I'm one of those people who doesn't like surprises and if I'm going somewhere new, I have to know everything about it and what to expect. So, naturally I read every horror story the internet had to offer and was completely freaked out by all the crazy tourist trap stuff you'd typically see in the movies. A co-worker had also told me that once I got out of the airport to only take a taxi that's in the taxi stand line and try to avoid the red cabs. I get outside of the airport and walk straight to the taxi stand line to wait my turn. There were 3 other people in line in front of me and four cabs pull up. There were three regular city cabs and one sketchy red one. Guess who gets the big guy in the purple velour track suit driving the sketchy red cab? Yep, me. The whole time I was taking mental photographs of different landmarks just in case I had to tuck & roll out of this thing and find my way back. After about 10 minutes the driver said "you going to be study soon?" I felt a lot better after I figured out that he was simply inquiring if I was in China for school and not telling me that I was "going to be bloody soon." Besides the slight overcharge and second hand smoke the guy was totally fine and the situation was the first of many misconceptions I had about China.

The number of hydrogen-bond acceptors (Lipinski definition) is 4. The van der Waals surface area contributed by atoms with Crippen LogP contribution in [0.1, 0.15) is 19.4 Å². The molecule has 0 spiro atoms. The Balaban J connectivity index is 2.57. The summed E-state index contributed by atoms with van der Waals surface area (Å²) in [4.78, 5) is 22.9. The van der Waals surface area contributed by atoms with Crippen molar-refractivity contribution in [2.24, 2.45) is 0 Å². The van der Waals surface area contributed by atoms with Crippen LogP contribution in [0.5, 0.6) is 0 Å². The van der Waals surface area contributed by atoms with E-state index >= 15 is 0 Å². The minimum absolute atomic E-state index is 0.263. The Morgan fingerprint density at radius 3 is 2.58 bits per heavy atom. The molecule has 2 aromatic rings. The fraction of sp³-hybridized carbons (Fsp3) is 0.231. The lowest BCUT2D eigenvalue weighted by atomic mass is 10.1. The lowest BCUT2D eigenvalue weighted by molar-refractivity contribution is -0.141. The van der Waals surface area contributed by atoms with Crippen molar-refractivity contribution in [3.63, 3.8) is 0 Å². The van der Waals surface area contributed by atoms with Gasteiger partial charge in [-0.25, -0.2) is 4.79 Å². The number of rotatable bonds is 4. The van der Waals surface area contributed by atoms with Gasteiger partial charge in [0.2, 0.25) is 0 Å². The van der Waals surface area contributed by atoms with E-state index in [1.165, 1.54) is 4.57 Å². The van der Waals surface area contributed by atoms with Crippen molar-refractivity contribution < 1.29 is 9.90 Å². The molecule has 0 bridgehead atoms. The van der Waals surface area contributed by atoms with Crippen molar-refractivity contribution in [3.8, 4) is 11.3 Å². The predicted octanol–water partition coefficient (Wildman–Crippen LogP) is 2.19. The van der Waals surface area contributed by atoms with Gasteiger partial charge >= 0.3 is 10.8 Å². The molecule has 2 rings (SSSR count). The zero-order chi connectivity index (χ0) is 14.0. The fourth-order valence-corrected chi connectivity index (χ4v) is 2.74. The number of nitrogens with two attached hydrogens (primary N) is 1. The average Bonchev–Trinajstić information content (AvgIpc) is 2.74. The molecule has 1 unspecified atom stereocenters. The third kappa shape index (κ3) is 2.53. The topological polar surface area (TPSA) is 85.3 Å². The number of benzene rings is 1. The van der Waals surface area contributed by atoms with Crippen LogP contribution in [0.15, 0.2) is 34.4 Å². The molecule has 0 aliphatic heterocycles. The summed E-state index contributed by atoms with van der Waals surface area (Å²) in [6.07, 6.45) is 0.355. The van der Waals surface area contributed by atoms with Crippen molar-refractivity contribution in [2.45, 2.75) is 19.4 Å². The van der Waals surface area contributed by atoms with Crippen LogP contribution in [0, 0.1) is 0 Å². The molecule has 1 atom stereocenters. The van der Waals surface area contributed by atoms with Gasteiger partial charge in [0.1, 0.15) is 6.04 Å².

Click to enlarge, photo by Chris Thomas
The next day I woke up early to take some photographs of the sunrise. My original plan was to sneak onto the roof of the hotel, but that was put to an end real quick when I was stopped and yelled at by the security guard. After a brief walk up Mao Ming Road, I arrived at the office. It was really nice to see Andy Mejia and Stephanie Robinson. They had both been selected to move to Shanghai as permanent residence to assist in getting PCGS Shanghai operations off the ground. I have to say they've done an awesome job under some quite difficult circumstances. Besides being away from everything they know, love and are familiar with they've had to adjust to a completely different way of living while building a business. Knowing all of this and knowing Andy and Stephanie pretty well, I was expecting to walk in and see them both to be at each other's throats. But to my surprise, they were almost the complete opposite and everything was business as usual. The new space looked amazing and it was almost like being at the office in the states, but with a way nicer view.